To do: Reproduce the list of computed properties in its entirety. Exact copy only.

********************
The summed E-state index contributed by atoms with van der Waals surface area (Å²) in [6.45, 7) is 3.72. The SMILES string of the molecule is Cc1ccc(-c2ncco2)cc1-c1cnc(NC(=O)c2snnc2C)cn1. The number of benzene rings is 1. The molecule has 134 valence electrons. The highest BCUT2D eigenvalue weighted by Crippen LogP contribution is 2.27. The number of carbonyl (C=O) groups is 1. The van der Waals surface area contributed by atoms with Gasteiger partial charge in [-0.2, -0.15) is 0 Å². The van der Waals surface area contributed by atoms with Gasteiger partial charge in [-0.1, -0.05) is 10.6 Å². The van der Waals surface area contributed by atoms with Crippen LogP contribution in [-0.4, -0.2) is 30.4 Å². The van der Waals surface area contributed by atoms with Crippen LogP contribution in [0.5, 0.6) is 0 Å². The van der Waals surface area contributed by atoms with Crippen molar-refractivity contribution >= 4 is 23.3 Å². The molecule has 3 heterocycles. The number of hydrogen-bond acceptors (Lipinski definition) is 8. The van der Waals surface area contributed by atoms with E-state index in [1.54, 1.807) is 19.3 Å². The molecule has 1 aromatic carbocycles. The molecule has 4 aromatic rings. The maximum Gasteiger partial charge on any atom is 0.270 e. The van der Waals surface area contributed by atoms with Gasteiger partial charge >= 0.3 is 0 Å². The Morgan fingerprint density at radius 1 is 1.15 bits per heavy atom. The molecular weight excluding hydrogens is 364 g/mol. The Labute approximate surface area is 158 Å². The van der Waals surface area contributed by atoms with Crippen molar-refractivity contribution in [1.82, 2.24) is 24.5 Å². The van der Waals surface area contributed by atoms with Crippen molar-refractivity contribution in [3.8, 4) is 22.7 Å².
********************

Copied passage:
The summed E-state index contributed by atoms with van der Waals surface area (Å²) in [6.45, 7) is 3.72. The SMILES string of the molecule is Cc1ccc(-c2ncco2)cc1-c1cnc(NC(=O)c2snnc2C)cn1. The number of benzene rings is 1. The molecule has 134 valence electrons. The highest BCUT2D eigenvalue weighted by Crippen LogP contribution is 2.27. The number of carbonyl (C=O) groups is 1. The van der Waals surface area contributed by atoms with Gasteiger partial charge in [-0.2, -0.15) is 0 Å². The van der Waals surface area contributed by atoms with Gasteiger partial charge in [-0.1, -0.05) is 10.6 Å². The van der Waals surface area contributed by atoms with Crippen LogP contribution in [-0.4, -0.2) is 30.4 Å². The van der Waals surface area contributed by atoms with Crippen LogP contribution in [0.5, 0.6) is 0 Å². The van der Waals surface area contributed by atoms with Crippen molar-refractivity contribution >= 4 is 23.3 Å². The molecule has 3 heterocycles. The number of hydrogen-bond acceptors (Lipinski definition) is 8. The van der Waals surface area contributed by atoms with E-state index in [1.54, 1.807) is 19.3 Å². The molecule has 1 aromatic carbocycles. The molecule has 4 aromatic rings. The maximum Gasteiger partial charge on any atom is 0.270 e. The van der Waals surface area contributed by atoms with Gasteiger partial charge >= 0.3 is 0 Å². The Morgan fingerprint density at radius 1 is 1.15 bits per heavy atom. The molecular weight excluding hydrogens is 364 g/mol. The Labute approximate surface area is 158 Å². The van der Waals surface area contributed by atoms with Crippen molar-refractivity contribution in [1.82, 2.24) is 24.5 Å². The van der Waals surface area contributed by atoms with Crippen molar-refractivity contribution in [3.8, 4) is 22.7 Å².